I That, with this little arm, and this good sword, I have made my way through more impediments Than twenty times your stop.—But, O, vain boast ! Who can control his fate? 'tis not so now. Be not afraid, though you do see me weaponed; Here is my journey's end, here is my butt, And very seamark of my utmost sail. Do you go back dismayed ? 'Tis a lost fear; Man but a rush against Othello's breast, And he retires; where should Othello go?-Now, how dost thou look now? O ill-starred wench !! Pale as thy smock! when we shall meet at compt, This look of thine will hurl my soul from heaven, And fiends will snatch at it. Cold, cold, my girl ? Even like thy chastity:0, cursed, cursed slave !-Whip me, ye devils, From the possession of this heavenly sight! Blow me about in winds! roast me in sulphur ! Wash me in steep-down gulfs of liquid fire !-O Desdemona! Desdemona ! dead? Dead ? O! O! O!

a

the brook or rivulet called Salo (now Xalon), near Bilbilis in Celtiberia. In this the Spaniards plunged all their swords and other weapons while hot from the forge ; and to the icy quality of the waters thay were supposed to be indebted for their stubborn temper.

1 This and the six preceding lines are omitted in the first quarta Wench originally signified only a girl or young woman.

VOL. VII. 65

Enter Lodovico, MONTANO, Cassio, carried in a

chair, and Officers, with lago, prisoner. Lod. Where is this rash and most unfortunate man? Oth. That's he, that was Othello; here I am. Lod. Where is that viper ? Bring the villain forth. Oth. I look down towards his feet— but that's

a fable; If that thou be'st a devil, I cannot kill thee.

[OTHELLO wounds Iago. Lod. Wrench his sword from him. Iago.

I bleed, sir; but not killed. Oth. I am not sorry, neither; I'd have thee live; For, in my sense, 'tis happiness to die.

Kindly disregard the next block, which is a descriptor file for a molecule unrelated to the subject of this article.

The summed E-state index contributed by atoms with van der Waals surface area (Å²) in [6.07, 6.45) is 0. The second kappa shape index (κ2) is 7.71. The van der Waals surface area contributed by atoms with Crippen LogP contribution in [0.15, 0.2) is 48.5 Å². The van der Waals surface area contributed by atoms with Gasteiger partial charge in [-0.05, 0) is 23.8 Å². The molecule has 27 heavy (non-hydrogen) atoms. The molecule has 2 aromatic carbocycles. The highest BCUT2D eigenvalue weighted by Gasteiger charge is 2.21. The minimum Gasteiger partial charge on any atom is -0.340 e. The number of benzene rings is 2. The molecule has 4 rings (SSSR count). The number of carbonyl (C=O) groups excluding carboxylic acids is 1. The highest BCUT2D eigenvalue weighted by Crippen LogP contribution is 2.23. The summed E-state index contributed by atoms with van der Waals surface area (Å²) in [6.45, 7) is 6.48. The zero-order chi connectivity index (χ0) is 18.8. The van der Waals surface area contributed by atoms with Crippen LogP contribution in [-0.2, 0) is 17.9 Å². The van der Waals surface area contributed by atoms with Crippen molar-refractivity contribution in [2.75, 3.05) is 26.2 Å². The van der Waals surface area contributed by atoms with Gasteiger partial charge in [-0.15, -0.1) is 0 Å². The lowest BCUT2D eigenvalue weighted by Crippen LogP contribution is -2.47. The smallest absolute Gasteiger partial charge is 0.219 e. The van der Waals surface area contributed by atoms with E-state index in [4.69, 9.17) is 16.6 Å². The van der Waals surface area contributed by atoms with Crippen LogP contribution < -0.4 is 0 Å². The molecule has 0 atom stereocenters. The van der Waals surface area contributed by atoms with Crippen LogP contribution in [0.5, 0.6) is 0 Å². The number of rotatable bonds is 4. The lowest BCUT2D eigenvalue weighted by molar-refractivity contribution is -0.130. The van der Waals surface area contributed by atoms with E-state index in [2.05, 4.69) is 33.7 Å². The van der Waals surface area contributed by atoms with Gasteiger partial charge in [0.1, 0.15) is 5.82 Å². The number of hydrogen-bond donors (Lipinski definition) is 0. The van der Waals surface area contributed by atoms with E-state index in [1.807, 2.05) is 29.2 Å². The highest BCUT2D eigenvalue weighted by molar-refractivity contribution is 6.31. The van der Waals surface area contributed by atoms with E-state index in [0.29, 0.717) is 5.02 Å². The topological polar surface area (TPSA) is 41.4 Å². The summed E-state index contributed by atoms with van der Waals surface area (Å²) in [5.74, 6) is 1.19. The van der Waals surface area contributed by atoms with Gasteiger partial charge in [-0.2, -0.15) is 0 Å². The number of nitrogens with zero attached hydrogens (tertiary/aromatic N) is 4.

Lod. Ó thou Othello, that was once so good,
Fallen in the practice of a cursed slave,
What shall be said to thee?
Oth.

Why, any thing.
An honorable murderer, if you will;
For nought I did in hate, but all in honor.

Lod. This wretch hath part confessed his villany. Did

you and be consent in Cassio's death?
Oth. Ay.
Cas. Dear general, I never gave you cause.
Oth. I do believe it; and I ask your pardon.

I pray you, demand that demi-devil, Why he hath thus ensnared my soul and body ? lago. Demand me nothing. What you know, you

know :
From this time forth I never will speak word.

Lod. What? not to pray ?
Gra.

Torments will ope your lips Oth. Well, thou dost best.

Lod. Sir, you shall understand what hath befallen, Which, as I think, you know not. Here is a letter,

a Found in the pocket of the slain Roderigo ; And here, another. The one of them imports

Will you,

1 To see if, according to the common opinion, his feet be cloven. 2 In the snare, by the stratagem.

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The death of Cassio to be undertook
By Roderigo.

Oth. O villain !
Cas.

Most heathenish, and most gross!
Lod. Now, here's another discontented paper,
Found in his pocket too; and this, it seems,
Roderigo meant to have sent this damned villain ;
But that, belike, Iago, in the interim,
Came in and satisfied him.
Oth,

O, the pernicious caitiff!-
How came you, Cassio, by that handkerchief
That was my wife's ?
Cas.

I found it in my chamber :
And he himself confessed, but even now,
That there he dropped it, for a special purpose,
Which wrought to his desire.
Oth.

O fool! fool! fool !
Cas. There is, besides, in Roderigo's letter,
How he upbraids Iago, that he made him
Brave me upon the watch ; whereon it came
That I was cast. And even but now he spake,
After long seeming dead,-Iago hurt him,
Iago set him on.

Lod. You must forsake this room, and go with us ;
Your power and your command is taken off,
And Cassio rules in Cyprus. For this slave,-.
If there be any cunning cruelty,
That can torment him much, and hold him long,
It shall be his. You shall close prisoner rest,
Till that the nature of your fault be known
To the Venetian state.-Come, bring him away.

Oth. Soft you; a word or two, before you go.
I have done the state some service, and they know it;
No more of that.--I pray you, in your letters,
When you shall these unlucky deeds relate,
Speak of me as I am ; ? nothing extenuate,
Nor set down aught in malice. Then must you speak

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1 The first quarto reads, “in the nick." 2 Thus the folio. The quarto reads, “Speak of them as they are."